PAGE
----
Silver for Tsingtao

Chinese export silver from the Hildebrand collection

4 May 2023 until 29 October 2023

From the estate of Bitburg engineer Heinrich Hildebrand (1855-1925), the Museum is presenting exceptional works created by Chinese silversmiths during the late Qing Dynasty (from 1644 to 1911). Between 1891 and 1908, Hildebrand constructed railway lines, factories and buildings all over China. He acquired scores of artworks for his residence in Tsingtao (today known as Qingdao), capital of the territory Kiaochow, which was leased by Imperial China to the German Empire. Most of his silverware was produced in the hinterland of Tsingtao around 1900.

Silver has been used to make works of art and jewellery in China since the Eastern Zhou Dynasty (771 – 256 B.C.). During the Tang Dynasty (617 – 906), the economic and cultural exchange facilitated by the Silk Roads led to a change in artistic metalwork techniques, whereby repoussé was used to adorn hammered silver. In the 18th century, the first silver objects were produced in Canton (today known as Guangzhou) for export to Europe. After the First Opium War (1839-1842), export silver emerged as a major industry in the treaty ports. The beautifully crafted silver of the late 19th century ultimately combines European receptacle forms with embellishment typical of Chinese gold and silversmith work, including motifs of plants and birds, mythological figures, theatre and literary scenes.

Ernst Boerschmann (1873 - 1949), <em>The Pao-Cheng silver shop in Shanghai, </em>albumen print, China, 1906/09, P 338, Slg. Adolf und Frieda Fischer

Besides "Tsingtao silver", the exhibition showcases export silver from the ports in the south of China and traditional Chinese silver works of art from the Museum's own collection. Painted cityscapes of Tsingtao, photographs and documents from the turn of the century add the final flourish to the presentation.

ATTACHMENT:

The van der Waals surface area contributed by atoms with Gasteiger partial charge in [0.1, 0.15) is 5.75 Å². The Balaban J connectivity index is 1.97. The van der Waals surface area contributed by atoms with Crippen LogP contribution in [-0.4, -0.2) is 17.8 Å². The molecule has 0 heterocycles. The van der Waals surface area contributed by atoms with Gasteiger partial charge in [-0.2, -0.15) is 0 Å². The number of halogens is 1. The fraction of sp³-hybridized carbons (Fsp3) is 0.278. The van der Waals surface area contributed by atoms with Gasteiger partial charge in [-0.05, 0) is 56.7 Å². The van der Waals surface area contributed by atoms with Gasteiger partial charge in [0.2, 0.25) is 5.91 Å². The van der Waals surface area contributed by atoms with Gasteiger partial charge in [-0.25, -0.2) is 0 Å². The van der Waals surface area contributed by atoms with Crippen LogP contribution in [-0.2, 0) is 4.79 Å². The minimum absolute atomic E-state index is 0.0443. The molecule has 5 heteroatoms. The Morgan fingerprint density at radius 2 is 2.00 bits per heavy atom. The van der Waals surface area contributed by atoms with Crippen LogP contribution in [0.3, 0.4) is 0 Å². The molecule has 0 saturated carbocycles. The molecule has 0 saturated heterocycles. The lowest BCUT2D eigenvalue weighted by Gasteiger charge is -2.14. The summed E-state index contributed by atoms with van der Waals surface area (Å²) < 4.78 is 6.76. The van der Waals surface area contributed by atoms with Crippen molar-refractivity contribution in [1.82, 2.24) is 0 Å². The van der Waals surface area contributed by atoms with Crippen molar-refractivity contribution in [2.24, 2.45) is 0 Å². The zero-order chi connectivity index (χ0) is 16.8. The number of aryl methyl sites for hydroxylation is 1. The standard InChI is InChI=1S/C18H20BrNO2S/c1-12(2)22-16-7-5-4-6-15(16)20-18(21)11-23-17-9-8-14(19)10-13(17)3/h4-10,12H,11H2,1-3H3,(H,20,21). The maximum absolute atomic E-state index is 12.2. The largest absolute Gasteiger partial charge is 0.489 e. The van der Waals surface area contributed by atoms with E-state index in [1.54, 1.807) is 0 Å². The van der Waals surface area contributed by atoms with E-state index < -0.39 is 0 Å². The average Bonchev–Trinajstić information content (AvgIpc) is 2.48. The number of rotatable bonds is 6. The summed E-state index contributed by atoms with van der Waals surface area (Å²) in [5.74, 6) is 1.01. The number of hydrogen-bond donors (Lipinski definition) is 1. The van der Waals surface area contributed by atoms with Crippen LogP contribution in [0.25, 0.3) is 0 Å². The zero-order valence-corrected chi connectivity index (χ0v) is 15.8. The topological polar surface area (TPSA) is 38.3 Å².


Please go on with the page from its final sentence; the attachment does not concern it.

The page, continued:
Mit Dank an unsere Leihgeber


Das Konfuzius-Institut an der Rheinischen Friedrich-Wilhelms-Universität Bonn ist ein gemeinsames Projekt der Universität Bonn mit der Beijing Language and Culture University und dem Centre for Language Education and Cooperation in Peking. Es versteht sich als Brücke zwischen Deutschland und China und möchte zur Pflege der chinesischen Kultur und Sprache in Deutschland sowie zur Stärkung des deutsch-chinesischen Verständnisses beitragen. Dafür bietet es ein breit angelegtes, stetig wachsendes Programm aus Sprachkursen, kulturellen Aktivitäten und Vorträgen rund um das Reich der Mitte an.

Mit Unterstützung

Fördererkreis des Museums für Ostasiatische Kunst Köln

Orientstiftung zur Förderung der Ostasiatischen Kunst



Global Merchandise more


Naoya Hatakeyama. YOKOHAMA SOUVENIRS more

Opening times

Tuesday to Sunday
11am – 5pm
Every first Thursday in the month
11am – 10pm 

Closed Mondays; open on All Saints' Day
Museum is closed on December 24th, Christmas Day (25 Dec), New Year's Eve (31 Dec) and New Year's Day (1 Jan). Museum is opend on Easter Monday, Whit Monday, German Unity Day and December 26.

Admission prices

€ 7,50 /reduced € 4,50

from 20 June
€ 9,50 /reduced € 5,50

KölnTag on the first Thursday of the month (except public holidays): free admission to the Museum for all Cologne residents.

How to get here

Public transport: Tram routes 1 and 7 and bus route 142, alight at ‘Universitätsstrasse’
There is a car park at the museum


The museum is barrier-free. Disabled toilet available.

Museum für
Ostasiatische Kunst Köln
Universitätsstrasse 100
D 50674 Köln
Ticket office +49.221.221-28617
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